Course Objectives and Outcomes
On completion of 6.042, students will be able to explain and apply
basic methods of discrete (noncontinuous) mathematics in Computer
Science. They will be able to use these methods in subsequent courses
in the design and analysis of algorithms, computability theory,
software engineering, and computer systems.
In particular, students will be able to
mathematically about basic data types and structures (such as numbers, sets,
graphs, and trees) used in computer algorithms and systems; distinguish
rigorous definitions and conclusions from merely plausible ones;
synthesize elementary proofs, especially proofs by induction.
model and analyze computational processes
using analytic and combinatorial methods.
- apply principles of discrete
probability to calculate probabilities and expectations of simple
work in small teams to accomplish all the objectives above.
Students will be able to:
use logical notation to define and reason
about fundamental mathematical concepts such as sets, relations,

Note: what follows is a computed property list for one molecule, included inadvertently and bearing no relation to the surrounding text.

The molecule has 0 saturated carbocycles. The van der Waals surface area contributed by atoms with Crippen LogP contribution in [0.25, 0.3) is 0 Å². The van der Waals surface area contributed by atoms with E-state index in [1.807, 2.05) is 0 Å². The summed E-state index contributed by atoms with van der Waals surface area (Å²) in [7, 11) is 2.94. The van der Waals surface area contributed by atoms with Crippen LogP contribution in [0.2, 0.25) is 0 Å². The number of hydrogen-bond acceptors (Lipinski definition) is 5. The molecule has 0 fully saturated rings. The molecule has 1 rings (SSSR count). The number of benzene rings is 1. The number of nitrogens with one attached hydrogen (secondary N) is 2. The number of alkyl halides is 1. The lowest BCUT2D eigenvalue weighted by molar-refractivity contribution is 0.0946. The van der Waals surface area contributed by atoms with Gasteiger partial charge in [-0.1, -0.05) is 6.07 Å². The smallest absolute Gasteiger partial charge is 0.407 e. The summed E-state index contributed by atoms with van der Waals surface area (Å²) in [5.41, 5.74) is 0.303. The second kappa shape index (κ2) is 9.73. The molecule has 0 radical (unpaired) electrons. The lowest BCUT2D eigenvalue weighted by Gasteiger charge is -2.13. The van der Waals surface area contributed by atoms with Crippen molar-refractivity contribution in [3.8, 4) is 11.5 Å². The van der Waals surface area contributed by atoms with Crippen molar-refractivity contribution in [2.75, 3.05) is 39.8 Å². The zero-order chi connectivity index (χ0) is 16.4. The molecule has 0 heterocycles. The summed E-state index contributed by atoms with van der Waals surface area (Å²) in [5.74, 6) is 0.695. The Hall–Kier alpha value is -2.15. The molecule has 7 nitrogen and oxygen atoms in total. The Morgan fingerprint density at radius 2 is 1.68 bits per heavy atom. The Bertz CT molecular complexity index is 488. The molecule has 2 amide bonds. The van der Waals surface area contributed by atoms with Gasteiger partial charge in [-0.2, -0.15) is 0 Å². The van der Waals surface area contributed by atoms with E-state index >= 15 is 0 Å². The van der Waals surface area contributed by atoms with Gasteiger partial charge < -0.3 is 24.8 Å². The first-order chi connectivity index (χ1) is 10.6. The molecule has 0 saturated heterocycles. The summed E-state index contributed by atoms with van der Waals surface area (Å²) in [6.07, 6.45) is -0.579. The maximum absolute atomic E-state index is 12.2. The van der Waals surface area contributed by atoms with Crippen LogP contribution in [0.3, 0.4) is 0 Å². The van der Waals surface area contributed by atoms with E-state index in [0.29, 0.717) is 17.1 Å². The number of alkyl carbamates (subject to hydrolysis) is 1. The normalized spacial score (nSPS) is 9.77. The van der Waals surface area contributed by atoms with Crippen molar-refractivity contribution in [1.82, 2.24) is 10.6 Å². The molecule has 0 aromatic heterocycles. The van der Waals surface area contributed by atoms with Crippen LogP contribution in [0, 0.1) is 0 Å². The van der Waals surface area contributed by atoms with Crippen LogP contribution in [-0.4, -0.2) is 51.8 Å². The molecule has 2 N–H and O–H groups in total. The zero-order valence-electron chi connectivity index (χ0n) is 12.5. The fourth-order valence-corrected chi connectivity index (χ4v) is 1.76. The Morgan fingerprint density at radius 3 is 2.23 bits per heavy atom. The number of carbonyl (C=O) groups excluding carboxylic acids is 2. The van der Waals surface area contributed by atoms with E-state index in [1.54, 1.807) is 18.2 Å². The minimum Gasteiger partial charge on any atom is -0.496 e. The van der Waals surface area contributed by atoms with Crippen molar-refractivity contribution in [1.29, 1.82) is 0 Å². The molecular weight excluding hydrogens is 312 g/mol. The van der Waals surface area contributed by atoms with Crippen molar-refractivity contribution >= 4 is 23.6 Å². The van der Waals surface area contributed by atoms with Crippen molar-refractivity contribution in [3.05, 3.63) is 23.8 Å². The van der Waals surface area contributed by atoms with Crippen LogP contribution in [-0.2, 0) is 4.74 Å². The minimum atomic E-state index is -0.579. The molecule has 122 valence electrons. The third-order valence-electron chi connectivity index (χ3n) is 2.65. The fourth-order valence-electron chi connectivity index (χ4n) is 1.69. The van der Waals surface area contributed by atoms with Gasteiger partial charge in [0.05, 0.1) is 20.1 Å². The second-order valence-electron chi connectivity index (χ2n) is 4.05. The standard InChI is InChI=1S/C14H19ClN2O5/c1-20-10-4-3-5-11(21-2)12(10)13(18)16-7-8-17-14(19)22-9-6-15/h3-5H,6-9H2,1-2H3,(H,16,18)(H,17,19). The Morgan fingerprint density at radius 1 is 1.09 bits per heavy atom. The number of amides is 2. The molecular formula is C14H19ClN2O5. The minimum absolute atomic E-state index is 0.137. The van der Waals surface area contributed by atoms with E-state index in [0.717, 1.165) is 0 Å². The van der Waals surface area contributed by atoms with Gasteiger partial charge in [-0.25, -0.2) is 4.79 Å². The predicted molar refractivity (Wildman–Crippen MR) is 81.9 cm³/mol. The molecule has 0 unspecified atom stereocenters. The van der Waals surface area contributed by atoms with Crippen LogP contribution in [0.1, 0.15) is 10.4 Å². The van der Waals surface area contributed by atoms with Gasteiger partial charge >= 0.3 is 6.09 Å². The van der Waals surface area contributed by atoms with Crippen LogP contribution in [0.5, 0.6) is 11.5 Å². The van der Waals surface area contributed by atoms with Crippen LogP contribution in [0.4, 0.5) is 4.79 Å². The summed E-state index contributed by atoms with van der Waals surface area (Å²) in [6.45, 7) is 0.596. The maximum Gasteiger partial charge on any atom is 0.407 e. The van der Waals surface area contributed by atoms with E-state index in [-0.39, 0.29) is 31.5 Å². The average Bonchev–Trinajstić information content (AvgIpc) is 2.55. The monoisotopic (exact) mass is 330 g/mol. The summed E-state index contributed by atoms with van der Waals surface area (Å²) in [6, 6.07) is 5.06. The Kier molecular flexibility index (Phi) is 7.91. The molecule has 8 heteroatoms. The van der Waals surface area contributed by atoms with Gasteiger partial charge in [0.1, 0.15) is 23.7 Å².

functions, and integers.
evaluate elementary mathematical
arguments and identify fallacious reasoning (not just fallacious
synthesize induction hypotheses and simple
- prove elementary properties of modular
arithmetic and explain their applications in Computer Science,
for example, in cryptography and hashing algorithms.
apply graph-theoretic models of data structures
and state machines to solve problems of connectivity and constraint
satisfaction (e.g. scheduling).
apply the method of invariants and well-founded
ordering to prove correctness and termination of processes and
derive closed-form and asymptotic
expressions from series and recurrences for growth rates of processes.
calculate numbers of possible outcomes of
elementary combinatorial processes such as permutations and combinations.
- calculate probabilities and
discrete distributions for simple combinatorial processes; calculate
problem solve and study in a small
team with fellow students.